*NB View posts with details about the plural of Spanish words here.

Adjectives -Use
All the practical examples in this post refer to parents (plural), padres. Consequently, they require the masculine/ plural form of a describing word/ adjective, for example, ingleses.

Spelling
Please note that in Spanish, the names of countries, towns, cities, etc. (for example, “Inglaterra” or “Londres”) are capitalised. However, the nationality describing words/ adjectives (for example “italiana”) are not.

Spanish lessons online
Skype/ Google+ Hangout/ Face Time
Great lessons

Free Spanish:
Follow us on:
Twitter: @LoveSpanish_com
© Copyright 2014 Love-Spanish.com. by Jose M González. All Rights Reserved.

Wednesday, 29 January 2014

What Colour Is The Coat?


SCENARIO

Imagine you are talking to a relative, a friend or a work colleague. You are talking about a new coat you have bought. At some point the other person says to you something like: "what colour is the coat?"
In Spanish, the other person could say:
¿De qué color es el abrigo?


OUR TIP
The question is an invitation for you to say what colour your coat is. Here are some examples of how you could reply:



  • Es negro (it is black);
  • Es blanco (it is white);
  • Es marrón (it is brown);
  • Es marrón claro (it is light brown);
  • Es marrón oscuro (it is dark brown);
  • Es azul (it is blue);
  • Es azul marino (it is navy blue);
  • Es gris (it is grey);
  • Es rojo (it is red);
  • Es verde (it is green);
  • Es amarillo (it is yellow);

Now you should practise answering the question:
¿De qué color es el abrigo?


Spanish lessons online
Skype/ Google+ Hangout
Great lessons

Free Spanish:
Follow us on:
© Copyright 2014 Love-Spanish.com. by Jose M González. All Rights Reserved.

Tuesday, 28 January 2014

Tell Me, Who Would Not Be Afraid Of Getting Things Wrong?

Introduction


This post is about the practical conjugation of verbs in general and more particularly the conditional tense, indicative mood of regular verbs ending in -er.





SCENARIO

Imagine you are talking to a relative, a friend or a colleague. You are talking about making some decisions and how being afraid of getting things wrong may impact in those decisions. At some point, the other person says to you something like: "tell me, who would not be afraid of getting things wrong?".



In Spanish, the other person could choose to be less formal and say to you:
Dime, ¿quién no temería equivocarse?

On the other hand, he/ she could choose to be more formal and say to you:
Dígame, ¿quién no temería equivocarse?


OUR TIP
The question is an invitation for you to say who would not be afraid of getting things wrong. When stating who would not be afraid of someone or something, you may need to consider different levels of formality in your reply. That will be specifically the case when your answer includes a reference to the person you are talking to. The examples below include cases in which a more or less formal type of answer is required.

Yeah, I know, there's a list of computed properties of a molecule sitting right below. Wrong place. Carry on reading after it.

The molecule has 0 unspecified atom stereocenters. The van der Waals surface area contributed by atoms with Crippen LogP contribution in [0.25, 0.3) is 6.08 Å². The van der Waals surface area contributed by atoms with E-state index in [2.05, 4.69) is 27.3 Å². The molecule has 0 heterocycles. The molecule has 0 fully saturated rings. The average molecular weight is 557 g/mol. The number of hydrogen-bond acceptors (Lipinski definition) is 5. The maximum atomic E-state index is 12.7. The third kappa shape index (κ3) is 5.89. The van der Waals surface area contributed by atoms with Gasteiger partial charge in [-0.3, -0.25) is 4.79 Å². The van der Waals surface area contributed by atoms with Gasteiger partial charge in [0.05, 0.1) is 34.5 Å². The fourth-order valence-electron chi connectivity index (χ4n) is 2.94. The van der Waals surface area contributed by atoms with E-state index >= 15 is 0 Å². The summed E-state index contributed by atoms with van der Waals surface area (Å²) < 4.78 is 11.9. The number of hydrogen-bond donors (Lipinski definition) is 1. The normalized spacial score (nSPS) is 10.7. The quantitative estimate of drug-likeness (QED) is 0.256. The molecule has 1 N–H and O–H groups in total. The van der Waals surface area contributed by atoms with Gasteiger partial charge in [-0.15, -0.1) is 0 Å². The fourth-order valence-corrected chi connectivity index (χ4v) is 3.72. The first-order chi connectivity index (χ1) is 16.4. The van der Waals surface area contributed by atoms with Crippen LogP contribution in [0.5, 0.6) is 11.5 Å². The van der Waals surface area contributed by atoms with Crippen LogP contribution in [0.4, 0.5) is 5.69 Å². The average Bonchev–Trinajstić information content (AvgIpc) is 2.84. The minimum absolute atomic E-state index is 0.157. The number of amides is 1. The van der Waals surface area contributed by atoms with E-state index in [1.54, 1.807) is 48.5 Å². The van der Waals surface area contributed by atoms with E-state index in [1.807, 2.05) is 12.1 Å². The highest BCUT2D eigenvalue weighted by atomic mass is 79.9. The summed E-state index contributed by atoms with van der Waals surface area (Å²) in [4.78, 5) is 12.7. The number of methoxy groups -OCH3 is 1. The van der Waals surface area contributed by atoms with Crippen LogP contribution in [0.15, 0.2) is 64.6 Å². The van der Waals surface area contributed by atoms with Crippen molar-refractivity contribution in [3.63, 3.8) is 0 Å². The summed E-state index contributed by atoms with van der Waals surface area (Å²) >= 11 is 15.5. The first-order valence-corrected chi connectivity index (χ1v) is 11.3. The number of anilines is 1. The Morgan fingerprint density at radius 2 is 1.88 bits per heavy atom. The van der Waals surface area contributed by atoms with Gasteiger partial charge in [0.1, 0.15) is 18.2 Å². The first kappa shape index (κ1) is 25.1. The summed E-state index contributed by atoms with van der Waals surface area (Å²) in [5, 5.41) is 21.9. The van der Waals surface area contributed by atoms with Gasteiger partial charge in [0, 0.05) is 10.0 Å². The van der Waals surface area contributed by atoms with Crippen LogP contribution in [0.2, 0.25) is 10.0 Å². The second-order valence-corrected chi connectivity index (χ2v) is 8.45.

Here are some examples of how you could reply:
  • Yo no temería* equivocarme (I would not be afraid of getting things wrong);
  • Tú no temerías* equivocarte, ¿verdad? (you -familiar would not be afraid of getting things wrong, would you?);
  • Usted no temería* equivocarse, ¿verdad? (you -formal would not be afraid of getting things wrong, would you?);
  • Pedro no temería* equivocarse, ¿verdad? (Pedro would not be afraid of getting things wrong, would he?);
  • María no temería* equivocarse, ¿verdad? (María would not be afraid of getting things wrong, would she?);
  • Nosotros no temeríamos* equivocarnos, ¿verdad? (we would not be afraid of getting things wrong, would we?);
  • Vosotros no temeríais* equivocaros, ¿verdad? (you -familiar/ plural would not be afraid of getting things wrong , would you?);
  • Ustedes no temerían* equivocarse, ¿verdad? (you -formal/ plural would not be afraid of getting things wrong, would you?);
  • Pedro y María no temerían* equivocarse, ¿verdad? (Pedro and Maria would not be afraid of getting things wrong, would they?);


Now you should practise replying to someone who says to you:
Dime, ¿quién no temería equivocarse?

*Please see grammar topic below, Verbs

Verbs
A verb is a 'doing' word which conveys:
  • What action takes place in a sentence
  • Who does that action
  • When that action occurs.
In addition, the verb may also convey the mood or feelings of the speaker toward the action which takes place. The verb may, for example, indicate whether the speaker is stating a fact, expressing a wish or indeed giving an order.

Verb Conjugation
Please see notes on conjugation* at the end of this post.

Indicative Mood-Conditional Tense
    1. Regular Verbs Ending in -ar
Subject
TRABAJAR
(TO WORK)
I
Yo
TRABAJARÍA